Just this week or so, the media outlets in my country Nigeria were saturated with news about Rape, more specifically the stories of Uwa Omozuwa, a 22-year-old undergraduate in Edo state who was also physically assaulted and consequently died, and a 12-year-old girl in Jigawa state who for all intents and purposes was serially raped by 11 men. Without a doubt, it was both saddening and disheartening to hear and take to heart.
Rape traditionally has been defined as the act of intercourse with an individual without his or her consent, through force or threat of force. It is a heinous crime. A major symptom of a societal ailment, the curse and the corruption of authority and abuse of power.
At a more fundamental level: It is the imposition of an individual on another without regard or respect for their right, personhood, privilege, identity, and dignity.
At the heart of it, Rape involves taking advantage of the vulnerable, exploiting the weak, or perceived weakness, it is having one’s way at any and all cost with disregard for the price or consequences. This imposition of will and utter disregard for others could manifest as a simple arrest resulting in the loss of life or a man jogging through a neighborhood getting shot.
One reason why I think that some section of the society still blames victims is that at the center of the matter they realize that in pointing fingers at the perpetrators of these acts, they invariably find that they are also pointing fingers at themselves, that when they look the perpetrators in the eye, they see themselves, oppressing and taking advantage of people who they perceive can’t do anything to resist or stop them. We find possibly on the flip side, that they were probably once victims, for which they blame themselves, creating reasons that may not suffice to help deal with the pain.
On some reflection, we realize that as a society we have enabled consciously and unconsciously a culture of oppression and subjugation, a society that offers marginal protection for the vulnerable and the dependants- a stratified construct has been created in which some are more equal than others.
Rape is wickedness, irrespective of the sociodemographic characteristics, no one should be a victim of such. Sadly, it is a major symptom of a pansystemic problem. We must not only lend our voices and efforts to stop rape, but we also need to go further and deal with the root cause- A violation of people’s right, freedom, the privilege to be- that is, we have lost the love that was meant to be the oil that keeps the engine that keeps humanity smooth in it goings. And until this is restored, we’d be engaged with half measures trying to solve a problem whilst ignoring its root cause. There’s a consistent call to restore the culture of love as it was meant and ought to characterize humanity. But how can this happen?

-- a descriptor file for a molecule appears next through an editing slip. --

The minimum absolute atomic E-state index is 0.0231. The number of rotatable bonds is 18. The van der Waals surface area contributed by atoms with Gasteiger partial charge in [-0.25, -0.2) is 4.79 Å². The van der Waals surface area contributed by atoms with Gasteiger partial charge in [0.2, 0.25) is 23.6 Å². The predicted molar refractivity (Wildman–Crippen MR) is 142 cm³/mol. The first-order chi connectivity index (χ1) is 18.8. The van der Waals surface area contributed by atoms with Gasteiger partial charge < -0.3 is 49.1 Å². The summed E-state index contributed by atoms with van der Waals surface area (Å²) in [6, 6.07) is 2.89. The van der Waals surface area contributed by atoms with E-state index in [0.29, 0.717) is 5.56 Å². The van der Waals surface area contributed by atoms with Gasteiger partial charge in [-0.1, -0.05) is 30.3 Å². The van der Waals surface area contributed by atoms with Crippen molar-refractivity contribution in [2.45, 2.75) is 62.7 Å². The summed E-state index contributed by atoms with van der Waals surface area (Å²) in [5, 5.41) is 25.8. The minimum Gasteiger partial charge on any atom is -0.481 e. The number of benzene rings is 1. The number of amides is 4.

As a society, we need to reorient ourselves, have our minds renewed especially starting with the obvious fault areas. We have been horrible to women, causing them untold hardships, pain, all manner and kinds of marginalization, turning their minds to a canvas of scars, ruins of generations of hellish treatment.
Luke, a beloved doctor once captured the template for how love in humanity was designed to work. He wrote in Luke 10:27:
And he answering said, Thou shalt love the Lord thy God with all thy heart, and with all thy soul, and with all thy strength, and with all thy mind; and thy neighbor as thyself.
The key back to humanity’s fundamental design is shown explicitly: A pervasive love for God and a personal love for others. In this system, the love for God serves as the reference point, and as humanity
aligns with him, we find that we are also brought into alignment with each other. This is well illustrated if you may, by the Zeroth law of thermodynamics which states that if two thermodynamic systems are each in thermal equilibrium with a third one, then they are in thermal equilibrium with each other
It’s safe to say that the answers do not lie with us, for if they did, we’d have figured it out already, but it seems rather, that just when it seems we have taken two steps forward, we realize surprisingly we aren’t even yet on the tracks. The answer then must be sourced from without, from a dimension higher, a realm devoid of our weakness and sickness, yet an embodiment of that which we ought to be, that which we yearn for, that which we so desperately need, we must turn to the author of life. We must turn to the Lord Jesus Christ.
When we love the Lord our God, it becomes seamless and second nature to love others. Any attempt to approach this any other way, without placing the Lord as the reference point will be as effective as trying to make an omelet out of a rock. Evil can only be overcome by good, not good intentions. By good, it is not intended to mean that which makes you feel good, or seems right in your own eyes, but rather, that which is righteous, just, merciful and selfless.